Broken Welder Experiment Part 2

Introduction: Broken Welder Experiment Part 2

Im gonna apologize in advance. This project was a failure. After testing, this machine simply did not weld sufficiently enough for it to be called a welder, so I re-assembled it to its original form and will figure something else to do with it. One thing I learned is that 110 volt welders are not as bad as I thought. I was attempting to run the flux core welder on a 15 amp circuit when it was rated for a 20-30 amp circuit which was my fault and lack of knowledge. After this I saved for awhile and bought a cheap DC stick welder. It works well enough on 110 volt power and beats the hell out of this machine.

Lets take a look at the results

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Step 1: Beads Produced

The bead produced on the left is by the DC stick welder and the bead on the right is the AC welder. If we examine both, The beads of the AC machine have less penetration and are shorter. The welding arc becomes far less stable under AC and I found it was difficult to keep an arc going. The beads on the left completely penetrated the steel and are longer because it was easier to keep the arc going, it was far more stable. The rod did get stuck but it still out performed the homemade unit.

Note: My welding skills are terrible, I didnt keep the rod going long on DC due to time shortages. I am not a welder by trade, I just like making things out of metal.

Step 2: Welding Rods Used

Part of the problem may have been the rods used. I used Lincoln Electric E6011 rods because they were cheapest at the hardware store. These skinny electrodes may have been too small for the AC welder, (it blew right through them), while the DC welder which is bought ran them far better. I have tried 6011 rods on larger AC tombstone welders in the past and they did not weld sufficiently. The rod burnt too quickly and did not form a decent puddle.

These rods are made to run on either AC or DC based on the package, but I guess they run better on inverter welders with AC outputs rather than transformer output welders with AC. Perhaps using thicker electrodes would produce better welds with the significant amperage.

Step 3: Conclusion:

In conclusion, trying to turn a broken cheap welder into a usable welder is VERY hard to do. Im stupid when it comes to electronics and the machine I tried to make turn out to be a failure. Maybe in the future I may try again. For now, I re-assembled the welder back to its flux core welder form based on the instruction manual and plan to try it on a proper 20 amp service. Because the torch is kinked, I think I may try to re-use the wire feeder components into a spool gun and use it based on that.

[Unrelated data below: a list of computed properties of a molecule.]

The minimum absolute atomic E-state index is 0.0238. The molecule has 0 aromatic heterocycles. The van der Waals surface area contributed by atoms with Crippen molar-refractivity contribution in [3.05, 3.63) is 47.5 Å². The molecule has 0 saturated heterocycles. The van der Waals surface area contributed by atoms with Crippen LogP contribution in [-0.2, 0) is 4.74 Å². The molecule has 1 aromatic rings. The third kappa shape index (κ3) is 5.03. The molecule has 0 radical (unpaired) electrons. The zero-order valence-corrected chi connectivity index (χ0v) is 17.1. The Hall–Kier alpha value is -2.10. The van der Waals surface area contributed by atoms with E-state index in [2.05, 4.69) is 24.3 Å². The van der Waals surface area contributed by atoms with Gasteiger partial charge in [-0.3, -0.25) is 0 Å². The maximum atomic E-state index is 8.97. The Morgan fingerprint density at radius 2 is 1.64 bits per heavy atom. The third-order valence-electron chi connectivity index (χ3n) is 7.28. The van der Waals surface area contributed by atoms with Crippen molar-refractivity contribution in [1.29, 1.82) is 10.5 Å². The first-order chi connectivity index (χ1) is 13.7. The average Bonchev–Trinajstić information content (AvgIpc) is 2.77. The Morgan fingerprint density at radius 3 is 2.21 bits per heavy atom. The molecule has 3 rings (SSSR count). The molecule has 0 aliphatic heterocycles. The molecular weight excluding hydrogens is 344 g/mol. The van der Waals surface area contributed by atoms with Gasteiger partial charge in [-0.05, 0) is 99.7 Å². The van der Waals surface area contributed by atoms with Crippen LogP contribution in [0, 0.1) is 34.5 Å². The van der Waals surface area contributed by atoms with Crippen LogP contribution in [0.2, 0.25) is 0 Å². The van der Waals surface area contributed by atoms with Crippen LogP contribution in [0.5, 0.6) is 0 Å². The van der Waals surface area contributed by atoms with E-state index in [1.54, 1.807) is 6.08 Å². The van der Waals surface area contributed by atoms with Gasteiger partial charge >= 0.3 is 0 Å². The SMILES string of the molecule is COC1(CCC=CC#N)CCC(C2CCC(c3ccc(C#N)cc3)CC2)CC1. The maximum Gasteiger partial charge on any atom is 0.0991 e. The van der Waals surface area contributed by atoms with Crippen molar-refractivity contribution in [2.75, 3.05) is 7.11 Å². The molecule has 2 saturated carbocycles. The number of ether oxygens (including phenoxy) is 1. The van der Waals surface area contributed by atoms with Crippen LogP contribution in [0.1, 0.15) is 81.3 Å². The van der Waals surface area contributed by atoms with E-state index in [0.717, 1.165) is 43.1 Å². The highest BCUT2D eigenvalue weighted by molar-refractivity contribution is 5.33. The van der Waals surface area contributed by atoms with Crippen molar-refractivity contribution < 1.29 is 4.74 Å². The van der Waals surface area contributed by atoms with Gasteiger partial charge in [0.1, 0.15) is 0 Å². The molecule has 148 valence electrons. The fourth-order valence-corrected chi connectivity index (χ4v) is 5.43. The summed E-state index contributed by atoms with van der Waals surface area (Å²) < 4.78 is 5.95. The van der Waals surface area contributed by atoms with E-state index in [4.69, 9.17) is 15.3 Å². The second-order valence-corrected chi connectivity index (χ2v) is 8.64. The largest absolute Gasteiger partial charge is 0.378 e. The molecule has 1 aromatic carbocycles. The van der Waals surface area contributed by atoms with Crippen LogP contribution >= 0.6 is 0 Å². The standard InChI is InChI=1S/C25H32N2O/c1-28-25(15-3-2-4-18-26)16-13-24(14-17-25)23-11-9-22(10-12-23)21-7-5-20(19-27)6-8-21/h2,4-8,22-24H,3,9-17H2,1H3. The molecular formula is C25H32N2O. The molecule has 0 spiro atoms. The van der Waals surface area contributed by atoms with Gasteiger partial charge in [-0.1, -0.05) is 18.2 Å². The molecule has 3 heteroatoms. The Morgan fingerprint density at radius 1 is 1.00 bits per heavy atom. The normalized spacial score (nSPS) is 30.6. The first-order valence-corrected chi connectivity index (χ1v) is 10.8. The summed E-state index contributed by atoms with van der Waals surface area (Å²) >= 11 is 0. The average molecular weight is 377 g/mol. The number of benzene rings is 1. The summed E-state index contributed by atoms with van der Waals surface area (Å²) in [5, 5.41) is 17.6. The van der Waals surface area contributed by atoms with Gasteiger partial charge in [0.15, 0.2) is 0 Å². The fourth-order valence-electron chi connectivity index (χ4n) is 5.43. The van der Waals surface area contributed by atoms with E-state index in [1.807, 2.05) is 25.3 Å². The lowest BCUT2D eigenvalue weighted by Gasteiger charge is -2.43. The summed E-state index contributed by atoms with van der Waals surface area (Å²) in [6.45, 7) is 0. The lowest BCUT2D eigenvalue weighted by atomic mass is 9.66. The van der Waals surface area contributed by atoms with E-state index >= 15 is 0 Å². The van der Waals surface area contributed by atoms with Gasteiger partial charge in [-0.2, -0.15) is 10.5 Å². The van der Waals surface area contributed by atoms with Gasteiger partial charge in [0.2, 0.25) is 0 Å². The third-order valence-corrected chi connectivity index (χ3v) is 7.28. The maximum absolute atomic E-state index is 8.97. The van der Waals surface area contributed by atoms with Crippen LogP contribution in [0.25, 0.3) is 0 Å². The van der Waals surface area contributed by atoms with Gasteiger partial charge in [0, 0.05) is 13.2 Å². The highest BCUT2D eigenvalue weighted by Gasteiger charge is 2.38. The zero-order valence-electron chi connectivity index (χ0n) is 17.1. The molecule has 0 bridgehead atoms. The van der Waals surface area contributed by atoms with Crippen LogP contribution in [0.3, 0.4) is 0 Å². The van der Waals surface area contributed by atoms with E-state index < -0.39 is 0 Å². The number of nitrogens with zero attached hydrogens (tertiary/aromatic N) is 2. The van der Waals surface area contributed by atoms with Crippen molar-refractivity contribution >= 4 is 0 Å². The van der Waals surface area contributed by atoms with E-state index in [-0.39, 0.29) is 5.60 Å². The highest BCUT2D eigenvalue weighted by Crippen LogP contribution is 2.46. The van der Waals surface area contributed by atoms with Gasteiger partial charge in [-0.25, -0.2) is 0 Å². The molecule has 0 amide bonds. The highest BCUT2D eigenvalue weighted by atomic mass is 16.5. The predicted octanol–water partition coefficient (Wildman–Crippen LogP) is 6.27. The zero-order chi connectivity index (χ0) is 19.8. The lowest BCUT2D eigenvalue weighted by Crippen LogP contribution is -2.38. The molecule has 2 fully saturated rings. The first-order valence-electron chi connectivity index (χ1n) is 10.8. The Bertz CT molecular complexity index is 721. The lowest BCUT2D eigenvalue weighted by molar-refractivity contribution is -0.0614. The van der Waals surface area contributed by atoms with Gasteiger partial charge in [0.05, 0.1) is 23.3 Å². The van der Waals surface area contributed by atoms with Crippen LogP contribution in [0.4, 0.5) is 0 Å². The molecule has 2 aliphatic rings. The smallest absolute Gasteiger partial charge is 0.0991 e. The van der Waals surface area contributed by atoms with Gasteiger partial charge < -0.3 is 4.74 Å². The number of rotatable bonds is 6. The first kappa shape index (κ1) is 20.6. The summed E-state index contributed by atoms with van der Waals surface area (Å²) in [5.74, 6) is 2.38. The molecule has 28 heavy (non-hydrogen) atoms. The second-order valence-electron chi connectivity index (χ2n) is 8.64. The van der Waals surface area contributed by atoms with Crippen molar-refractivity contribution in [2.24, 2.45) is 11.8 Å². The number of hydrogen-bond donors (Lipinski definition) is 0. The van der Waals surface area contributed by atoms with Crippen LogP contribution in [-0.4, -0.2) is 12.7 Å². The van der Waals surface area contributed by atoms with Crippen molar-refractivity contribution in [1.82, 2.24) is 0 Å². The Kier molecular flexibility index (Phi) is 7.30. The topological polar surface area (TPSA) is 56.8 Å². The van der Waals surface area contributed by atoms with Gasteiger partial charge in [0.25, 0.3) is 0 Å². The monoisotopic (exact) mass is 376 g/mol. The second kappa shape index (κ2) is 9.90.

Thanks for reading and happy holidays!

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    3 Discussions

    0
    Phil B
    Phil B

    4 weeks ago

    Inexpensive $100 flux core welders usually produce only an AC welding current, but flux core wire needs DC current to make a suitable weld. Some users add inexpensive rectifier bridges imported from China and sold through places like Amazon. It is not a perfect solution, but does make quite an improvement. Further, with flux core wire the electrode gun needs to be set to negative polarity while the ground clamp is set to positive polarity. Flux core welding can do a very good job and is preferable to gas shielded MIG welding in some situations. But, flux core welding produces lots of smoke and it is difficult to see what you are doing. A fan to blow the smoke away from the weld while you are welding helps a lot, as does good light on the weld area. Flux core wire burns hotter than MIG wire, but still has a difficult time with steel as thick as 3/16 inch or about 4.75 mm. You can give your welder a power boost by preheating the weld area with a propane or MAP gas torch. Make certain the ground clamp makes good contact and the cable connection to it is not frayed. Clean the metal where the ground clamp attaches and where you will be welding. Also, 6011 rods require proper technique and some practice. 6013 rods are much more forgiving and easier to use. They do not have as much penetration as 6011 rods, but good preparation of the weld joint can make up much of the difference.

    0
    evanengineer99
    evanengineer99

    Reply 8 days ago

    Thanks for the advice. I looked at the cost of rectifying the welder with rectifiers and capacitors but it was more than what I paid for the machine and didn't want to spend more money on this as something else may break. I will try to clean the ground clamp and the grounded areas too. I appreciate the input and knowledge. Thank you

    0
    Phil B
    Phil B

    Reply 8 days ago

    A guy who does welding videos on YouTube puts copper mesh in a less than idea grounding situation between the jaws of the clamp and the steel to make a better contact. I once added aluminum bar to a similar ground clamp to improve the contact. I wish you well.